“God loves the sinless angels, who do His service and are obedient to all His commands; but He does not give them grace; they have never needed it, for they have never sinned” (Testimonies to Ministers, p. 519). Grace is given when it is needed. “Our only claim to His mercy is our great need” (The Ministry of Healing, p. 161).

If we were to read the following statement every morning, we could avoid a lot of problems. (Actually, it would be good to read the entire chapter some Sabbath afternoon, since the chapter refers especially to the struggles of young people.) “I saw how this grace could be obtained. Go to your closet, and there alone plead with God: ‘Create in me a clean heart, O God; and renew a right spirit within me’ (Psalm 51:10). Be in earnest, be sincere. Fervent prayer availeth much. Jacoblike, wrestle in prayer. Agonize. Jesus, in the garden, sweat great drops of blood; you must make an effort. Do not leave your closet until you feel strong in God; then watch, and just as long as you watch and pray you can keep these evil besetments under, and the grace of God can and will appear in you” (Testimonies, vol. 1, p. 158).

It is not a vague, nebulous goal; it is sure. This grace, of which we all are in dire need, is in the saving hands of God. He is the Author of grace and is eager to bestow it upon His obedient children—and abundantly. Without it, there is no salvation. See Acts 15:11 and Ephesians 2:8, 5.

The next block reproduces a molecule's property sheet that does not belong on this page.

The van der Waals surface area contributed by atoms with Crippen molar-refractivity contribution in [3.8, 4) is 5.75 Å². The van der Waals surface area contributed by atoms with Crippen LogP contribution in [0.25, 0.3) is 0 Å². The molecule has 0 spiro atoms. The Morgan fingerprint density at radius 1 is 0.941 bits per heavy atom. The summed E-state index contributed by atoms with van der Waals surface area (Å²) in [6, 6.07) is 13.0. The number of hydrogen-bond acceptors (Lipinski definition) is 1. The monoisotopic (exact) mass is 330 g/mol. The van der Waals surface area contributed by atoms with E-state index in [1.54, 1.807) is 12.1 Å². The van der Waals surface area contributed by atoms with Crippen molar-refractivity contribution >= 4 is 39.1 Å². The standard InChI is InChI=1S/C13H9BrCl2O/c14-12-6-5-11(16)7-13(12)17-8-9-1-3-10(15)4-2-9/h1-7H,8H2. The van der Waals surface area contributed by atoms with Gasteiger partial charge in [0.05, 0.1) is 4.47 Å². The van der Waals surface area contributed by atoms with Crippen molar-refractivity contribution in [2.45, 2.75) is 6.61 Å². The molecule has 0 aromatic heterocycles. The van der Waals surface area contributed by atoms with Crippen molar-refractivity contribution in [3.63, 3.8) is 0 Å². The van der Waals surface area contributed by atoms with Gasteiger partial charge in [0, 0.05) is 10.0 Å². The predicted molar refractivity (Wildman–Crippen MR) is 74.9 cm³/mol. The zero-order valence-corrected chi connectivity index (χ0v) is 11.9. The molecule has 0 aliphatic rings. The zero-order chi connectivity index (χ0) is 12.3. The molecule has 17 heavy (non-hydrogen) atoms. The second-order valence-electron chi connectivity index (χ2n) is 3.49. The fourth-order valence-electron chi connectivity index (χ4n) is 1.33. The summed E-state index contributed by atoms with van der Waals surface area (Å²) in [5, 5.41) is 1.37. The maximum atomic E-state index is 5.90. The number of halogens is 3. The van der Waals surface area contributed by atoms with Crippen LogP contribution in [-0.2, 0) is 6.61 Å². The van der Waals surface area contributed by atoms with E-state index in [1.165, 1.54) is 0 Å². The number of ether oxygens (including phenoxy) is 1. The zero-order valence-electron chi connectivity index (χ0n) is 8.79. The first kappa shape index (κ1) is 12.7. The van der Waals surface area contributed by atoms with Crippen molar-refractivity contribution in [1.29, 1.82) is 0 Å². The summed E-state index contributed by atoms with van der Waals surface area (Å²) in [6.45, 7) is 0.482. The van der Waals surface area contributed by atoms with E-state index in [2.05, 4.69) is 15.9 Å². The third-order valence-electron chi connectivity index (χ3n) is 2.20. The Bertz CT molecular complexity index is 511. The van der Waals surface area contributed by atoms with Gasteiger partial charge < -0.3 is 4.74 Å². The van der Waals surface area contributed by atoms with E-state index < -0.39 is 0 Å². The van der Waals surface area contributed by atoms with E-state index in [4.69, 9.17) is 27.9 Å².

1. Sanctifying grace is God’s influence in our heart and produces changes in our character, resulting in Christlikeness. True grace originates with God. See Testimonies, vol. 5, p. 310 and John 1:17.

2. All grace is obtained through the promises of God (The Ministry of Healing, p. 122) through the Word (Acts 14:3) and is a gift (Ephesians 3:7; 2:8).

3. Anyone is eligible to receive grace, but only those who do not frustrate His grace will receive it. (Thoughts From the Mount of Blessing, p. 76.)

4. One has access to grace by faith (Romans 5:2) and it will be given when needed (The Desire of Ages, p. 354). One must actively plead in prayer, in secret, wrestling with God. His grace will manifest itself in each person who does this.

As sin has come upon everyone, so grace is given to everyone who will choose for Christ. Do not be afraid to totally commit your life to Him. He will take the dross of our life which is all that we have to offer, and turn it into purest gold. Make a covenant with God now, that through personal character changes, glory and honor may be returned to Him.